Being able to remember an URL is thought by some to be important for driving traffic to a site. If the users can’t remember some oddball combination of words and numbers they might have difficulty finding a site. This rationale is why short domain names are considered more valuable than long ones. The old system of having only a handful of three-letter-long, top-level domains simplified the task of remembering URLs. The consumer just needed to remember the first half of the URL and apply logic to come up with the top-level domain portion of the URL- .com, .edu, .org.
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However, most people don’t actually make any effort to remember URLs. They bookmark some, and the rest they actively search for using a combination of keywords. Being able to easily search for a specific URL is far more important than having an easily remembered URL. Domain names with high-value frequently used keywords are far more valuable than domain names with more esoteric words in them. Using a generic top-level domain name that pops up often in keyword searches will drive traffic to the site. Selecting a generic top-level domain name that consists of a good short keyword may assist in designing domain search strategies and also assist consumers in recognizing the name of the website they are looking for.
For top-level domain names, informational quality is an aspect to consider. Prior to the release of the new top-level generic domains the top-level domain was used to inform web users of the type of site the URL belonged to (e.g. business, educational, organization), and sometimes its general geographic location country code. Continuing with this organizational strategy for selecting a generic top-level domain may have great utility in driving traffic to your site because internet users are already familiar with the concept. For example, a company that repairs bicycles could use .fix as a top-level domain to inform consumers about their company versus a company that sells bicycles that could use .sales as a top-level domain. This strategy can direct users to click on the kind of site they are searching for instead of randomly looking through sites with “bicycle” in the domain name hoping they offer the desired service.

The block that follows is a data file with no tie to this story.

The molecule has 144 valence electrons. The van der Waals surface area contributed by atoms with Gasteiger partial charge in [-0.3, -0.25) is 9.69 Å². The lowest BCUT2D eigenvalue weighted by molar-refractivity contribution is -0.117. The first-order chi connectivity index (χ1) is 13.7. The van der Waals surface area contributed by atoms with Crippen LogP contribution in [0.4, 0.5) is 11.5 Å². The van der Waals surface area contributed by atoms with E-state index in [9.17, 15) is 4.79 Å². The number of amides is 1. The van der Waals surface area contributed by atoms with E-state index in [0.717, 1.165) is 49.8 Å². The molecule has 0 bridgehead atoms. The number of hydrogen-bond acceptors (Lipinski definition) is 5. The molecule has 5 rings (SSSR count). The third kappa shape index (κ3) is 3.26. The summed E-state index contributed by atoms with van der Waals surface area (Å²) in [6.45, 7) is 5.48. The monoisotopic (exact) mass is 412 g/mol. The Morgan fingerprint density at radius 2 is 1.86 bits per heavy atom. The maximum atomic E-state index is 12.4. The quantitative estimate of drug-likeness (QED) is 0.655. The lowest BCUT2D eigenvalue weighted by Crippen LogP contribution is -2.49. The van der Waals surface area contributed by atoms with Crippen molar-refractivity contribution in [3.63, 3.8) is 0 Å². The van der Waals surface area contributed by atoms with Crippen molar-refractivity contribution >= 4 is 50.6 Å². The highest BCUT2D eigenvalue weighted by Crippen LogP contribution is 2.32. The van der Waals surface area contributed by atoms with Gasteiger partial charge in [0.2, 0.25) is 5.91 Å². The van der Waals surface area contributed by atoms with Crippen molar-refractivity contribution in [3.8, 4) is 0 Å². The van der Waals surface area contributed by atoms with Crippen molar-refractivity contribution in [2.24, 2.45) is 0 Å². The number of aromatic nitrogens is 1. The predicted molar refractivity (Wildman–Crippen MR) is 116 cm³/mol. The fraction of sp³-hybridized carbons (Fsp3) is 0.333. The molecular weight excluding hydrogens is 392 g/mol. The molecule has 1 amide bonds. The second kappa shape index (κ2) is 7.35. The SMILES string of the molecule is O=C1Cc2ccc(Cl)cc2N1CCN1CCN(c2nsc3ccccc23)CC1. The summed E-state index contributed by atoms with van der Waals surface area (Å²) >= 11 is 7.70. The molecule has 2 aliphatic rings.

Location-specific top-level domain codes can be very useful for some types of businesses. For example, someone looking for a local handyman might preferentially click on an URL that has the local city name as the domain. Or a restaurant chain could buy domain names with the name of the restaurant as the main domain and the city as the top-level domain. Any potential diner would immediately know which URL to click on to make reservations. An international company that deals with individuals from across the globe might not benefit from choosing a location-specific domain at all- quite the opposite in fact.
But there is the trust issue to consider. The majority of consumers and internet users just don’t trust the new generic top-level domains. If they don’t see the traditional .com code they don’t think the site is a legitimate business and keep moving on instead of clicking. It is possible that this perception may change in the future as generic top-level domains become more common.
According to dottab.com the domain .guru is currently the most popular generic domain among domain purchasers. Other popular top-level domains include references to locations, type of services, and general categories of products. The free availability of any top-level domain name right now is an opportunity waiting for businesses to seize it. Instead of waiting to see if consumers will continue to prefer the .com name, maybe now is the time for businesses to shape consumer perception.